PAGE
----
(4)

The CTS linking matrix is square and nonsingular, and can be recovered through matrix inversion,

(5)

It is clear from (5) that the coordinated task is divided symmetrically between the two end-effectors: each end-effector executes the prescribed absolute motion, and the relative motion task is divided evenly among them.

3.2.2 Extended Cooperative Task Space

The CTS formulation has been extended in [Park2015, Park2016]. A different definition for the absolute frame is adopted,

(6)

with . The ECTS linking matrix is given by

(7)

and , as in (4). The effect of the cooperation parameter is clear through the inversion of (7),

(8)

That is, by setting , asymmetric relative motion can be achieved, such that in the new absolute frame. The relative motion task can be solved in a serial (master-slave, or ), blended (asymmetrical, ) or parallel (symmetrical, ) mode of cooperation. Note that the introduction of asymmetries in the relative motion affects the symmetric absolute pose, Fig. 1.

Both and are composed by an absolute and a relative part,

(9)

where . These matrices depend on the definition of the frames where the absolute and relative motion are expressed. For both CTS and ECTS, the relative motion is given by . CTS adopts the symmetric resolution of the absolute motion, while ECTS makes use of an asymmetric formulation, .

The (E)CTS motion space fully specifies the cooperative motion in terms of absolute and relative variables. In many tasks, however, this overconstrains the problem. For example, a peg-in-hole assembly can be executed by having each robot arm grasp a part and executing a relative motion between its end-effectors. The absolute motion is a functional redundancy in this case, Fig. 2. Other examples include machining [Owen2005] or drawing [Lee2015].

(a)
(b)
(c)
Figure 2: The absolute motion of the cooperative system is redundant w.r.t the relative motion task.

3.2.3 Relative motion space

For tasks which can be solved exclusively through relative motion, it is possible to specify a desired only. This removes the need to adopt the dimensional linking matrices in (9). In this scenario, we can use the Moore-Penrose pseudo-inverse, , to resolve a desired relative motion into velocities of each robot end-effector,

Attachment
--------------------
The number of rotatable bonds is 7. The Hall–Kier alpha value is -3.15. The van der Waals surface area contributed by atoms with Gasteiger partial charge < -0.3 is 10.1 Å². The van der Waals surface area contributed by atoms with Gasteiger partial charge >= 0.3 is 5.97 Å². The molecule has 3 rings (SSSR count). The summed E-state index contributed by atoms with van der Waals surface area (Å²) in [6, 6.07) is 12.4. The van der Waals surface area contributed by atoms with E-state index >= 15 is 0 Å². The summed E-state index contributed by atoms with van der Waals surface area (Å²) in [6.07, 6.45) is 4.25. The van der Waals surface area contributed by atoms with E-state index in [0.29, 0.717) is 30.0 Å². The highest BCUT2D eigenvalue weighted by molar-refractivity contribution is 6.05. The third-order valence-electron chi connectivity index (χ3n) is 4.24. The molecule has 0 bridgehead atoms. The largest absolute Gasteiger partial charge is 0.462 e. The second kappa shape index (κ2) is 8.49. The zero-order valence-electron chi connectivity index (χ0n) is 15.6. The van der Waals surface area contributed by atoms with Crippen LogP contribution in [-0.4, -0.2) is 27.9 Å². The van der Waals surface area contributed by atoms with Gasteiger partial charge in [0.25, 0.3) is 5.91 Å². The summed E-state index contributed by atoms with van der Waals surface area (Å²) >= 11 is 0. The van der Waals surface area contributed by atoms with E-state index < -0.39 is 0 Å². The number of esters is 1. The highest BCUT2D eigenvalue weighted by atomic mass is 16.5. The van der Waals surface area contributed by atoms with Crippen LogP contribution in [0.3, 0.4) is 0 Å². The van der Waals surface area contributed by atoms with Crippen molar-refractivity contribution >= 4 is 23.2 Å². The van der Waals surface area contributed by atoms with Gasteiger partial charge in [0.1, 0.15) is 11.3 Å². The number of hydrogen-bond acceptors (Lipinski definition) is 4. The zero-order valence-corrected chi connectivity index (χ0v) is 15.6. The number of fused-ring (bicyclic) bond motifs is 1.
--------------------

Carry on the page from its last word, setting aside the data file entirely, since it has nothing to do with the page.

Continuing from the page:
(10)

which matches the relative part of the CTS solution (5). An homogenous solution can be added through a nullspace projection, e.g.,

(11)

In this solution, a secondary task is being mapped to the absolute motion space, with . The resulting velocity distribution is analogous to the CTS case, eq. (5). However, if the secondary objective is not prescribed in , a conflict between primary and secondary tasks is introduced which will induce asymmetries in the motion of the system’s end-effectors.

[Constructing asymmetric relative motion] Let , with initial state and , and consider the relative velocity command . Additionally, let , with . The solution (11), applied to this one-dimensional case, yields the autonomous system

(12)

The relative velocity of this system is given by , i.e., the desired relative command is attained. The degree of asymmetry in the motion of the two points can be computed through and will depend on the secondary task gain . We depict the time evolution of system (12), as well as for different values of in Fig. 3. It is clear that for a larger the more asymmetric is the motion of the two points, since the induced absolute motion will regulate to remain at the origin. For in particular, it can be seen that the injected absolute motion allows to contribute the most to the relative motion task.

Figure 3: Numerical simulation of the point-system (12). Different values of affect the degree of asymmetry in the execution of the relative motion task.

3.3 Asymmetric resolution of the CTS variables

We have seen in Sec. 3.2.1 that inverting the mapping (4) yields a symmetric distribution of the CTS variables into the two robot end-effectors. In the current literature, two predominant coordination approaches achieve an asymmetric execution of the CTS variables:

  1. In the ECTS [Park2015, Park2016], a redefined absolute motion space constrains the resolution of the relative motion to be asymmetric, Sec. 3.2.2

  2. Methods which consider only the relative motion space often add a secondary task to one of the end-effectors [Ajoudani2014, Jamisola2015, Hu2015, Foresi2017], which results in asymmetric behavior, see Example 12

Both methods combine the CTS variables to achieve asymmetric behavior. The ECTS solution for the absolute motion introduces relative motion components,